American Ambassador Dan Shapiro in Jerusalem

The terrible irony of the morning attack at the Har Nof Synagogue is that the community of ultra-Orthodox Jews there are not settlers, and are totally opposed to the idea of Jews going to pray on the Temple Mount/Haram Al-Sharif, one of the primary causes of anxiety and agitation both among the Palestinians and in the Muslim Arab world in general. One of victims, Rabbi Moshe Twersky, was the grandson of the leading liberal light of modern Orthodoxy, Rabbi Joseph Soloveitchik. PRIME MINISTER NETANYAHU’S RESPONSE TO THE CRISIS has been only to call for tougher measures against the Palestinians in East Jerusalem, and to blame Prime Minister Abbas for incitement, despite the fact that Shin Bet General Security Services Chief Yoram Cohen says clearly that “Abu Mazen (Abbas) is not interested in terror, is not leading (his people) to terror, nor is he doing so ‘under the table.’” Another response is to destroy the homes of the families of the two terrorists, despite the fact that an IDF study group came to the conclusion that such a policy is not effective, and only creates more hatred. Abbas even went against the stream of his society looking for “victories” and revenge by condemning the murderous attack, but the Palestinian Authority is not allowed to function in East Jerusalem to try to calm the situation ever since Faisal Husseini passed away and the Orient House was shut down by then Prime Minister Ariel Sharon in 1991.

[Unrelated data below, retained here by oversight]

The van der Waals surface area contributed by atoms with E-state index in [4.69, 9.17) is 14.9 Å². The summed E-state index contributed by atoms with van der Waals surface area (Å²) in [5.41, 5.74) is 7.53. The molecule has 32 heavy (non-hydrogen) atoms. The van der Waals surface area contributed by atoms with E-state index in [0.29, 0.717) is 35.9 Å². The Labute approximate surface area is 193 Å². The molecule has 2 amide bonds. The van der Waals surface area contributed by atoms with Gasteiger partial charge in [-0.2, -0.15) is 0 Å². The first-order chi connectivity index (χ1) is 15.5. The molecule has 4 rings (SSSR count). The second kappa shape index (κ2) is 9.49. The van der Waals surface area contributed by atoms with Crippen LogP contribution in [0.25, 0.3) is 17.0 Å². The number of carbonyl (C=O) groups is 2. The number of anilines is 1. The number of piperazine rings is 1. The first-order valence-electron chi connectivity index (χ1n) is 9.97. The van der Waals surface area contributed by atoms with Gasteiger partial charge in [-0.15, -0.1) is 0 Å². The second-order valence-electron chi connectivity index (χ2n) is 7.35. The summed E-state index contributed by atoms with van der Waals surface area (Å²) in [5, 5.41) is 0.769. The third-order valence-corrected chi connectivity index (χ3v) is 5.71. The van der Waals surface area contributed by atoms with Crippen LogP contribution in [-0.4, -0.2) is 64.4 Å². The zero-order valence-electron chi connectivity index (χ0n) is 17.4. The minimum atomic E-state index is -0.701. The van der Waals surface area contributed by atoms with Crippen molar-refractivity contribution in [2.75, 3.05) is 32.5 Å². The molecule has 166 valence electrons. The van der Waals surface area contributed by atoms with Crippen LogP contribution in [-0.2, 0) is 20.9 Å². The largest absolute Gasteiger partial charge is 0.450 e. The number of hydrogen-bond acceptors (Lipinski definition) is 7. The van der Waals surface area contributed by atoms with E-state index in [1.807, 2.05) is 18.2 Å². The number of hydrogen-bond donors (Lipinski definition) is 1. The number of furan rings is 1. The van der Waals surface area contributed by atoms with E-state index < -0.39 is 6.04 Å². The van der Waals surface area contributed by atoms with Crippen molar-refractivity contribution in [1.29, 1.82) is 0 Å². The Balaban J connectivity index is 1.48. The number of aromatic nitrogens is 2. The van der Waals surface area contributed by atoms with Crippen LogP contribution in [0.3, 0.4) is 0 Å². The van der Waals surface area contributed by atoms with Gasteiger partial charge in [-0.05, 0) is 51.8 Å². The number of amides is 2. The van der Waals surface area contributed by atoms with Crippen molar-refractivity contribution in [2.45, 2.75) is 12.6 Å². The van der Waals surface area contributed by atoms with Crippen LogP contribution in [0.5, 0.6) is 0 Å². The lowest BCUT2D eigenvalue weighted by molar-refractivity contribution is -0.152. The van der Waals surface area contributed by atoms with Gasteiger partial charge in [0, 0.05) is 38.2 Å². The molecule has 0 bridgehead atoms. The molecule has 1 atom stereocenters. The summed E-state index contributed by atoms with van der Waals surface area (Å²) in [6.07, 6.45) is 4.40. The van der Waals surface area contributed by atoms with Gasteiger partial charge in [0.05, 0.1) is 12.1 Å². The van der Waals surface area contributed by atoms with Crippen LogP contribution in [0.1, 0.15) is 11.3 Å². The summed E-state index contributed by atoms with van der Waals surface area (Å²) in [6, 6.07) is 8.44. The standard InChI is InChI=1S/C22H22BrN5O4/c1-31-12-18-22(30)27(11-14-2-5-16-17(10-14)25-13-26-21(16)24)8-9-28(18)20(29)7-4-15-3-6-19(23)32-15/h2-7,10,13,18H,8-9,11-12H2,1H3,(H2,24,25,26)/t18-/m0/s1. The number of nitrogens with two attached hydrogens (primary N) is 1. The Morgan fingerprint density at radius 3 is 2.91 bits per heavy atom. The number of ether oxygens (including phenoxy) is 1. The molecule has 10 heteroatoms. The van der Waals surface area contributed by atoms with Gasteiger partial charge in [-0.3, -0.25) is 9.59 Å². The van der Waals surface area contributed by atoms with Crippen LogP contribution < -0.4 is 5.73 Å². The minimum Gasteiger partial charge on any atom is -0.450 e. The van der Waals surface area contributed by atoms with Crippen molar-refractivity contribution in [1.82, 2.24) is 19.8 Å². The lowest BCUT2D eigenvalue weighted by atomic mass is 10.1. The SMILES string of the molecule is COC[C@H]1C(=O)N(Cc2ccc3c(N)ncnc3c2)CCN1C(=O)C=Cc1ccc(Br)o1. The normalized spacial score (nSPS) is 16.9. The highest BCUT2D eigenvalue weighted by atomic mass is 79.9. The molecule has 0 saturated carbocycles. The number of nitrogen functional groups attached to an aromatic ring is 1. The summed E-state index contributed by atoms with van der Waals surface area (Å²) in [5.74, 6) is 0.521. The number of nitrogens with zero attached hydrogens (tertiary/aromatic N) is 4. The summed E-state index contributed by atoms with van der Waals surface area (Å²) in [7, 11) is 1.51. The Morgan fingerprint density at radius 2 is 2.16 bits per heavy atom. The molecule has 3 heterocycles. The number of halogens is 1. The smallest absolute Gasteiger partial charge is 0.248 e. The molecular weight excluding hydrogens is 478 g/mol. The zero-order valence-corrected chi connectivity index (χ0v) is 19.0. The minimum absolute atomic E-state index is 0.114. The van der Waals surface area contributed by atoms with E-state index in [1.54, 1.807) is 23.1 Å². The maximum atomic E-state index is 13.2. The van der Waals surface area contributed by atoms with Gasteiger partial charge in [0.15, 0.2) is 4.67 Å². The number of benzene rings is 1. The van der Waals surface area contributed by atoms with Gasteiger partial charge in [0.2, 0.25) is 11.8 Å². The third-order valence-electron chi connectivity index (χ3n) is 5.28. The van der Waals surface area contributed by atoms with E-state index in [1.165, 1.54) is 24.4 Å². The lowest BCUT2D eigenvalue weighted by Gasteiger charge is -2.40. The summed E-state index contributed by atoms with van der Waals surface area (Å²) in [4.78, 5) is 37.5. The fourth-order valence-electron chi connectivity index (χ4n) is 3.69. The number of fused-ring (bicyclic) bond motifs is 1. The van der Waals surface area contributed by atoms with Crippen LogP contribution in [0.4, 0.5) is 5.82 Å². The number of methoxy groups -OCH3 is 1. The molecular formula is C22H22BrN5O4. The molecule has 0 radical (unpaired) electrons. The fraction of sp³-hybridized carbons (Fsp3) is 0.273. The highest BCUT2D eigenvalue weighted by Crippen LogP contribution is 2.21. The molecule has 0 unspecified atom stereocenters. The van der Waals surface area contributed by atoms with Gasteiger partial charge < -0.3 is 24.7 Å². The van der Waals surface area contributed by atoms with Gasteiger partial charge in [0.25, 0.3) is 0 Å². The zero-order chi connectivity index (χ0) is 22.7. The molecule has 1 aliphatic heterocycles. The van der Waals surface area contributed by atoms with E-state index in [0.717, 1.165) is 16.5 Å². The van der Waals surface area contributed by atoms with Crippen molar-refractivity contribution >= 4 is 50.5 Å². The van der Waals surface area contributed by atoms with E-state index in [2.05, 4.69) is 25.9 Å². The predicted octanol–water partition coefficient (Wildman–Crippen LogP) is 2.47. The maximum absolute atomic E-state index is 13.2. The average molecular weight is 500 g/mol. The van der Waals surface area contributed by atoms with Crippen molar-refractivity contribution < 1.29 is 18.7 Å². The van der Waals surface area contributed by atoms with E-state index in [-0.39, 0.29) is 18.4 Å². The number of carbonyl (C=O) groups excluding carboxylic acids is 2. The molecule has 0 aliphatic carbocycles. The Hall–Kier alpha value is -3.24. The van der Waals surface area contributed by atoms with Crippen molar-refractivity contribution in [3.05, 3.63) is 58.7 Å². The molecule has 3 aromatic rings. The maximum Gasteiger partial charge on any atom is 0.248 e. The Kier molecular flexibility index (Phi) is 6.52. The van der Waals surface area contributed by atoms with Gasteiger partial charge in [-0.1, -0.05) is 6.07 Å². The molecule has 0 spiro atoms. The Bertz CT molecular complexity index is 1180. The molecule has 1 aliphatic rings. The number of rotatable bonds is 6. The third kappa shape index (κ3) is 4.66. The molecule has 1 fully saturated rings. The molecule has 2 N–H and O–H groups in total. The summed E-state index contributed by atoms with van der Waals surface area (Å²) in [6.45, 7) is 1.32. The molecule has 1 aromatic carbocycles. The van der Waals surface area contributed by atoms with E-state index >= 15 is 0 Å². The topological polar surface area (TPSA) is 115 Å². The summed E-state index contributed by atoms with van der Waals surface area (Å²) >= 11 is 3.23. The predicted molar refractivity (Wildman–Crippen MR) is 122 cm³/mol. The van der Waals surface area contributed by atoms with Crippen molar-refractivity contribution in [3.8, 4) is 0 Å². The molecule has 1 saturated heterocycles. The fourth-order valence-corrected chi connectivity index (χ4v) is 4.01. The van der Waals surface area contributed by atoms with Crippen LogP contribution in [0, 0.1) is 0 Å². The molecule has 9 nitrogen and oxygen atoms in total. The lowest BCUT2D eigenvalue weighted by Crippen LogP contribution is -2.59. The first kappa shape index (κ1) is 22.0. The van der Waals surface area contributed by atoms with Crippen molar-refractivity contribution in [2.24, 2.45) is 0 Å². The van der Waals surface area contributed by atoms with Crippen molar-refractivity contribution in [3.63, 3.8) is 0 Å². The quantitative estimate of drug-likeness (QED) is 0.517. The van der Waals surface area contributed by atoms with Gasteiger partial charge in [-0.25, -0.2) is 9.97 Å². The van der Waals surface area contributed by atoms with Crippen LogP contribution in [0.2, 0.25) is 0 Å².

The Orient House in East Jerusalem

The one thing that Netanyahu doesn’t do is to provide a horizon of hope for the Jewish and Palestinian residents of the city. Where is the plan to invest in the infrastructure of deprived Palestinian East Jerusalem, to provide hope and economic security to the Palestinian residents, particularly the younger generation? Where is the plan for a future viable West and East Jerusalem? The supposedly “united city” is more divided than ever. Today Israeli friends who used to bring their cars to be repaired in the garages of Wadi Joz say they are afraid to go there. And some of the Palestinian students who make up half of the student body at Hadassah College who wear head scarves say they are afraid to go to their studies. Through all of this craziness and lack of vision, there is a little courtyard off A-Zahara Street near the famed Philadelphia Restaurant which used to be teeming with Israeli visitors, not far from the location of the Mandelbaum Gate which used to divide West and East Jerusalem between 1949 and 1967, an initiative called the Palestinian Art Court–al Hoash is trying to develop a sense of local historical pride. Boris Schatz, the founder of the Betzalel Art School in West Jerusalem would have understood what they are doing, and probably lent a helping hand. Bloodstained Jerusalem is waiting for new visionary leaders to emerge, both in Israel and in Palestine, to save the soul of the city. Hillel Schenker is co-editor of the Palestine-Israel Journal, and lives in Tel Aviv.